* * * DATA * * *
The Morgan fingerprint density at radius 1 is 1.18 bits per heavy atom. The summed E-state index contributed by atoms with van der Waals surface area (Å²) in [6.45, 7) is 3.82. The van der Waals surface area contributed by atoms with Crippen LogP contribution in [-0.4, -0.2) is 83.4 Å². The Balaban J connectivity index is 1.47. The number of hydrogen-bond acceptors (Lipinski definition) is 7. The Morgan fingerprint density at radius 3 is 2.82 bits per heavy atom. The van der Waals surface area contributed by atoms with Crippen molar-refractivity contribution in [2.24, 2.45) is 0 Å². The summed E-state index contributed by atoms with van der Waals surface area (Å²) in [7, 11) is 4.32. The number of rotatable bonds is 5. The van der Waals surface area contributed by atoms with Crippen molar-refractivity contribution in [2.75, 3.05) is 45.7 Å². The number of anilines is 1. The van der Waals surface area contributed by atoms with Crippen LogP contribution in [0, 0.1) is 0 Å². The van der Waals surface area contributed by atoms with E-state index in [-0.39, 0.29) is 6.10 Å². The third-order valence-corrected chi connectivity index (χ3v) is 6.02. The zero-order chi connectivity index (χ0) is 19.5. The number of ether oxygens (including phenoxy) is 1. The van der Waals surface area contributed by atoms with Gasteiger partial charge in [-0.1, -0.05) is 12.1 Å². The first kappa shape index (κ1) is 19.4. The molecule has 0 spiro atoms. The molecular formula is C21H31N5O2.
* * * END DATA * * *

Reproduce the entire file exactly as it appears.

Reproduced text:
The Morgan fingerprint density at radius 1 is 1.18 bits per heavy atom. The summed E-state index contributed by atoms with van der Waals surface area (Å²) in [6.45, 7) is 3.82. The van der Waals surface area contributed by atoms with Crippen LogP contribution in [-0.4, -0.2) is 83.4 Å². The Balaban J connectivity index is 1.47. The number of hydrogen-bond acceptors (Lipinski definition) is 7. The Morgan fingerprint density at radius 3 is 2.82 bits per heavy atom. The van der Waals surface area contributed by atoms with Crippen molar-refractivity contribution in [2.24, 2.45) is 0 Å². The summed E-state index contributed by atoms with van der Waals surface area (Å²) in [7, 11) is 4.32. The number of rotatable bonds is 5. The van der Waals surface area contributed by atoms with Crippen molar-refractivity contribution in [2.75, 3.05) is 45.7 Å². The number of anilines is 1. The van der Waals surface area contributed by atoms with Crippen LogP contribution in [0, 0.1) is 0 Å². The van der Waals surface area contributed by atoms with E-state index in [-0.39, 0.29) is 6.10 Å². The third-order valence-corrected chi connectivity index (χ3v) is 6.02. The zero-order chi connectivity index (χ0) is 19.5. The number of ether oxygens (including phenoxy) is 1. The van der Waals surface area contributed by atoms with Gasteiger partial charge in [-0.1, -0.05) is 12.1 Å². The first kappa shape index (κ1) is 19.4. The molecule has 0 spiro atoms. The molecular formula is C21H31N5O2.